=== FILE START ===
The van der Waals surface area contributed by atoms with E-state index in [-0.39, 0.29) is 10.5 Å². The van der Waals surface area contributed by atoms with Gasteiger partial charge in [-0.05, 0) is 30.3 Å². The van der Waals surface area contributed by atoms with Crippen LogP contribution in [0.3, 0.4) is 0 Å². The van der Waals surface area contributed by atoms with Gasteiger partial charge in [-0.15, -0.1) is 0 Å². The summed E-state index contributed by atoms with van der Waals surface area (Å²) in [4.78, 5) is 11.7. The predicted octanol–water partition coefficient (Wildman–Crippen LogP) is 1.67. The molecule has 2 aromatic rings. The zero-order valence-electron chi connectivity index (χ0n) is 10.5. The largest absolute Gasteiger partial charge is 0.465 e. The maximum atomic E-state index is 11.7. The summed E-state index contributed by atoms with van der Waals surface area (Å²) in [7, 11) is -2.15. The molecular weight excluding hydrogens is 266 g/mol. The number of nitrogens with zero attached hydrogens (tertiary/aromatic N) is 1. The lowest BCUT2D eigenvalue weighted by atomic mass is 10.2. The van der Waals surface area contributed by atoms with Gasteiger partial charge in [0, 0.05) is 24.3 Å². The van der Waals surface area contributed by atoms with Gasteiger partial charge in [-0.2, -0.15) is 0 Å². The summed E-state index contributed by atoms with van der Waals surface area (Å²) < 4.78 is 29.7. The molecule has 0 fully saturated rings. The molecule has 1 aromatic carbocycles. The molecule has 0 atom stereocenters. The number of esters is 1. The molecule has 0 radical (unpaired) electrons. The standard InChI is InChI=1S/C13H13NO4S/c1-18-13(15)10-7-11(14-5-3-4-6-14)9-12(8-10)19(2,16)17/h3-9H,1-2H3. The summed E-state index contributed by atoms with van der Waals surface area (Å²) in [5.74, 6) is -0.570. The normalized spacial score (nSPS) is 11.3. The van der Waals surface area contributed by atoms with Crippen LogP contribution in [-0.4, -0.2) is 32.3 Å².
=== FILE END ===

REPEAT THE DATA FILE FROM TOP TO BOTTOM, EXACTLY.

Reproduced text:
The van der Waals surface area contributed by atoms with E-state index in [-0.39, 0.29) is 10.5 Å². The van der Waals surface area contributed by atoms with Gasteiger partial charge in [-0.05, 0) is 30.3 Å². The van der Waals surface area contributed by atoms with Crippen LogP contribution in [0.3, 0.4) is 0 Å². The van der Waals surface area contributed by atoms with Gasteiger partial charge in [-0.15, -0.1) is 0 Å². The summed E-state index contributed by atoms with van der Waals surface area (Å²) in [4.78, 5) is 11.7. The predicted octanol–water partition coefficient (Wildman–Crippen LogP) is 1.67. The molecule has 2 aromatic rings. The zero-order valence-electron chi connectivity index (χ0n) is 10.5. The largest absolute Gasteiger partial charge is 0.465 e. The maximum atomic E-state index is 11.7. The summed E-state index contributed by atoms with van der Waals surface area (Å²) in [7, 11) is -2.15. The molecular weight excluding hydrogens is 266 g/mol. The number of nitrogens with zero attached hydrogens (tertiary/aromatic N) is 1. The lowest BCUT2D eigenvalue weighted by atomic mass is 10.2. The van der Waals surface area contributed by atoms with Gasteiger partial charge in [0, 0.05) is 24.3 Å². The van der Waals surface area contributed by atoms with Gasteiger partial charge in [-0.2, -0.15) is 0 Å². The summed E-state index contributed by atoms with van der Waals surface area (Å²) < 4.78 is 29.7. The molecule has 0 fully saturated rings. The molecule has 1 aromatic carbocycles. The molecule has 0 atom stereocenters. The number of esters is 1. The molecule has 0 radical (unpaired) electrons. The standard InChI is InChI=1S/C13H13NO4S/c1-18-13(15)10-7-11(14-5-3-4-6-14)9-12(8-10)19(2,16)17/h3-9H,1-2H3. The summed E-state index contributed by atoms with van der Waals surface area (Å²) in [5.74, 6) is -0.570. The normalized spacial score (nSPS) is 11.3. The van der Waals surface area contributed by atoms with Crippen LogP contribution in [-0.4, -0.2) is 32.3 Å².